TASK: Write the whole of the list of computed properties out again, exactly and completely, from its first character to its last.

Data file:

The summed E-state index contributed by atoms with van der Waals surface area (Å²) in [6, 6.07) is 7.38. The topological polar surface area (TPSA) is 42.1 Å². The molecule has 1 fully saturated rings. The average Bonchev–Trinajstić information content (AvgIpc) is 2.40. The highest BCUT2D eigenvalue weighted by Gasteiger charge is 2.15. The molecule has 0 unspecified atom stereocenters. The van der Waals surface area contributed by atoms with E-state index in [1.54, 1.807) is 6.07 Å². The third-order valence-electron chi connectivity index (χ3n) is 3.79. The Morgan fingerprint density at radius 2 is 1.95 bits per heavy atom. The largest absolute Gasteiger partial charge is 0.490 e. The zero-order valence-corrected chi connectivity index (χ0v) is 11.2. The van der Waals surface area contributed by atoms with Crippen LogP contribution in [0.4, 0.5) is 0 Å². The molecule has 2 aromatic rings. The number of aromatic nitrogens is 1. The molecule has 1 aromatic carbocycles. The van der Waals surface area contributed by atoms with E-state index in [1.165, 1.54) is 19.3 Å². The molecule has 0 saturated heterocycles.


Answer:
The summed E-state index contributed by atoms with van der Waals surface area (Å²) in [6, 6.07) is 7.38. The topological polar surface area (TPSA) is 42.1 Å². The molecule has 1 fully saturated rings. The average Bonchev–Trinajstić information content (AvgIpc) is 2.40. The highest BCUT2D eigenvalue weighted by Gasteiger charge is 2.15. The molecule has 0 unspecified atom stereocenters. The van der Waals surface area contributed by atoms with E-state index in [1.54, 1.807) is 6.07 Å². The third-order valence-electron chi connectivity index (χ3n) is 3.79. The Morgan fingerprint density at radius 2 is 1.95 bits per heavy atom. The largest absolute Gasteiger partial charge is 0.490 e. The zero-order valence-corrected chi connectivity index (χ0v) is 11.2. The van der Waals surface area contributed by atoms with Crippen LogP contribution in [0.4, 0.5) is 0 Å². The molecule has 2 aromatic rings. The number of aromatic nitrogens is 1. The molecule has 1 aromatic carbocycles. The van der Waals surface area contributed by atoms with E-state index in [1.165, 1.54) is 19.3 Å². The molecule has 0 saturated heterocycles.